If you believe the campaign signs, it would appear that approving the crime train is the only way to save Vancouver’s parks.

Both refer to Proposition 1, right? Well, yes. And no. There are actually two measures of the same name vying for Vancouver’s attention this fall (and a third Prop. 1 on the ballot in Yacolt), but each refers to a separate proposal. Vancouver voters will get a chance to weigh in on a parks levy and a C-Tran sales tax increase — both called Proposition 1.

It’s not unusual for multiple Prop. 1 measures to land on the same election, said Clark County elections supervisor Tim Likness. Ballot titles are numbered separately by jurisdiction, meaning the first one submitted in any given taxing district automatically gets called Proposition 1. If Vancouver or C-Tran had submitted a second measure, for example, that would have appeared as Proposition 2.

But it’s less common for those jurisdictions to overlap in the same election. The result? Consider these mixed messages on West 15th Street in Vancouver:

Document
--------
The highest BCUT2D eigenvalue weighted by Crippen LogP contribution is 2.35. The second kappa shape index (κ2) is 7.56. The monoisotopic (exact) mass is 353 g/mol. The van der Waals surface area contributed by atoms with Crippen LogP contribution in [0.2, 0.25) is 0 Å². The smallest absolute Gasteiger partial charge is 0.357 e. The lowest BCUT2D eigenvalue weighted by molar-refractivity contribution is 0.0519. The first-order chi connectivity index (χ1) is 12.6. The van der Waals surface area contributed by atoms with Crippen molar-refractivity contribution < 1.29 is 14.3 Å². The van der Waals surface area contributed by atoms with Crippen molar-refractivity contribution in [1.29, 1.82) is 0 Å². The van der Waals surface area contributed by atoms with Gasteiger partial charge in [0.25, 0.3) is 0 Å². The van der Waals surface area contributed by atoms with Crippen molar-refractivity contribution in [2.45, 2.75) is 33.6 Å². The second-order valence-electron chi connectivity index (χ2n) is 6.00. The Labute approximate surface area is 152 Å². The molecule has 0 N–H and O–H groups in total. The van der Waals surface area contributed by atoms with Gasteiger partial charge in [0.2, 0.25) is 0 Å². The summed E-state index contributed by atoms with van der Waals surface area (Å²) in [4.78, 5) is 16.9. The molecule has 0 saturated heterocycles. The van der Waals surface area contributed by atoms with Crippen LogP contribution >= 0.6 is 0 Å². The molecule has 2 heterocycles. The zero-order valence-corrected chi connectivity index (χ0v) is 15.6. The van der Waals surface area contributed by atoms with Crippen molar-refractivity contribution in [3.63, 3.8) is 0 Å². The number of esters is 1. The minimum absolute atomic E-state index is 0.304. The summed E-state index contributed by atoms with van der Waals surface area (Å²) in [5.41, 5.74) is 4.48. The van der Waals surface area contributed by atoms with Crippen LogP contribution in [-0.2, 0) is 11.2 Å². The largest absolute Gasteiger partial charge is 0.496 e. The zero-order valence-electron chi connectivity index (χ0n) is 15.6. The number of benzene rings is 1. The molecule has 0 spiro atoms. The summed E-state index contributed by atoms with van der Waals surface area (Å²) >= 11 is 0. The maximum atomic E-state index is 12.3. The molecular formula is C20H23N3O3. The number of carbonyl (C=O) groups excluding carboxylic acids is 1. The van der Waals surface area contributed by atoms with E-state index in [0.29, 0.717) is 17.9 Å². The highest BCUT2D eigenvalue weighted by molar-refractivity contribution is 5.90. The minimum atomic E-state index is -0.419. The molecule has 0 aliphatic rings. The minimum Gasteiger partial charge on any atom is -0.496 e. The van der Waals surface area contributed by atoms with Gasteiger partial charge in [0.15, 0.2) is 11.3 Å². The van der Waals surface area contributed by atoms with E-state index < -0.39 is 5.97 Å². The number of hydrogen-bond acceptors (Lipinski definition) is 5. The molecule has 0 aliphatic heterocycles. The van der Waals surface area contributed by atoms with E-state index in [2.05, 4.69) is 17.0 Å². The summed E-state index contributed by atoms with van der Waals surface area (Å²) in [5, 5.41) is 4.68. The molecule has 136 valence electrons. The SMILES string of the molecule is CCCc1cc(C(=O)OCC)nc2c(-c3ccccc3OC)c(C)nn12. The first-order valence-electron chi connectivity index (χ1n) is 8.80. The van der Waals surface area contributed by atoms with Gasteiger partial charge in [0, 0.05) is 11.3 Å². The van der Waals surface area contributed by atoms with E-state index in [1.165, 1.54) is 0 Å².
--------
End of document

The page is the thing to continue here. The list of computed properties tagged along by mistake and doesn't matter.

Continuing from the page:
Yacolt residents face a similar situation. They’ll be included in C-Tran’s sales tax vote, while their humble town also asks for an operations levy. Both will be listed as Proposition 1.


Let’s review: C-Tran’s Proposition 1 would raise the local sales tax to help pay for bus rapid transit on Vancouver’s Fourth Plain corridor, plus the maintenance cost of light rail planned as part of the Columbia River Crossing.

Vancouver’s Proposition 1 would create a property tax levy to support the city’s parks and recreation services.

Yacolt’s Proposition 1 would enact a one-year property tax levy in 2013 and give the town some extra cash to cover operations costs.

Ballots for the Nov. 6 election are on the way. Don’t forget to vote!

Eric Florip

Eric Florip

I'm the environment/transportation reporter for The Columbian newspaper in Vancouver, Wash. Contact me at eric.florip@columbian.com or 360-735-4541.

Scroll to top